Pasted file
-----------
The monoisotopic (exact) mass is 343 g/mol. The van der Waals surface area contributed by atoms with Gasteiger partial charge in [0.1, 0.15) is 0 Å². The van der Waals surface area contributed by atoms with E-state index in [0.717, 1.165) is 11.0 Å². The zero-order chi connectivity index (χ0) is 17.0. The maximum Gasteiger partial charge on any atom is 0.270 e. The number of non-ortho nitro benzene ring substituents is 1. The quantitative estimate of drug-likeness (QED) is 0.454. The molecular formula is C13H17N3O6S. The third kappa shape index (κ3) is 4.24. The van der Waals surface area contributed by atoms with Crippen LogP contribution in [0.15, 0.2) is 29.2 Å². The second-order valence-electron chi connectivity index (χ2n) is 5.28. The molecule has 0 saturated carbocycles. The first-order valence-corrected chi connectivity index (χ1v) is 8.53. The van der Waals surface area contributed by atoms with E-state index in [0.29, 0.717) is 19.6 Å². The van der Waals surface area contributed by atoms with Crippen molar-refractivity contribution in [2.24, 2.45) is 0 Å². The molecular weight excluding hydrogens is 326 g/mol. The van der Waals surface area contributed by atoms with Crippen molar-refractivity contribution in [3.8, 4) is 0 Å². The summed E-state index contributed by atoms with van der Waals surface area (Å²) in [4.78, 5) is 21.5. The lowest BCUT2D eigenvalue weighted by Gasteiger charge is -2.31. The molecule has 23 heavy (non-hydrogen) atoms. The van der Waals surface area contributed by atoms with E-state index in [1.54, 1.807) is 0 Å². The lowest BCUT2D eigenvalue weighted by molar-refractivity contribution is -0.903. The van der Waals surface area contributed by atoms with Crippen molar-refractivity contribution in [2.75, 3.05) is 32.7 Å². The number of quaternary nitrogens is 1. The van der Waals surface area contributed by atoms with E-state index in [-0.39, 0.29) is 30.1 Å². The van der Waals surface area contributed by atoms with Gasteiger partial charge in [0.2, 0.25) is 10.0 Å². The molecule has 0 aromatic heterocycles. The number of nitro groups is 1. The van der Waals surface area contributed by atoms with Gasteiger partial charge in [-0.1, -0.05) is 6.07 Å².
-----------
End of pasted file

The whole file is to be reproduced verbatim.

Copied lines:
The monoisotopic (exact) mass is 343 g/mol. The van der Waals surface area contributed by atoms with Gasteiger partial charge in [0.1, 0.15) is 0 Å². The van der Waals surface area contributed by atoms with E-state index in [0.717, 1.165) is 11.0 Å². The zero-order chi connectivity index (χ0) is 17.0. The maximum Gasteiger partial charge on any atom is 0.270 e. The number of non-ortho nitro benzene ring substituents is 1. The quantitative estimate of drug-likeness (QED) is 0.454. The molecular formula is C13H17N3O6S. The third kappa shape index (κ3) is 4.24. The van der Waals surface area contributed by atoms with Crippen LogP contribution in [0.15, 0.2) is 29.2 Å². The second-order valence-electron chi connectivity index (χ2n) is 5.28. The molecule has 0 saturated carbocycles. The first-order valence-corrected chi connectivity index (χ1v) is 8.53. The van der Waals surface area contributed by atoms with E-state index in [0.29, 0.717) is 19.6 Å². The van der Waals surface area contributed by atoms with Crippen molar-refractivity contribution in [2.24, 2.45) is 0 Å². The molecular weight excluding hydrogens is 326 g/mol. The van der Waals surface area contributed by atoms with Crippen molar-refractivity contribution in [3.8, 4) is 0 Å². The summed E-state index contributed by atoms with van der Waals surface area (Å²) in [4.78, 5) is 21.5. The lowest BCUT2D eigenvalue weighted by Gasteiger charge is -2.31. The molecule has 23 heavy (non-hydrogen) atoms. The van der Waals surface area contributed by atoms with E-state index in [1.54, 1.807) is 0 Å². The lowest BCUT2D eigenvalue weighted by molar-refractivity contribution is -0.903. The van der Waals surface area contributed by atoms with Crippen molar-refractivity contribution in [2.75, 3.05) is 32.7 Å². The number of quaternary nitrogens is 1. The van der Waals surface area contributed by atoms with E-state index in [-0.39, 0.29) is 30.1 Å². The van der Waals surface area contributed by atoms with Gasteiger partial charge in [0.2, 0.25) is 10.0 Å². The molecule has 0 aromatic heterocycles. The number of nitro groups is 1. The van der Waals surface area contributed by atoms with Gasteiger partial charge in [-0.1, -0.05) is 6.07 Å².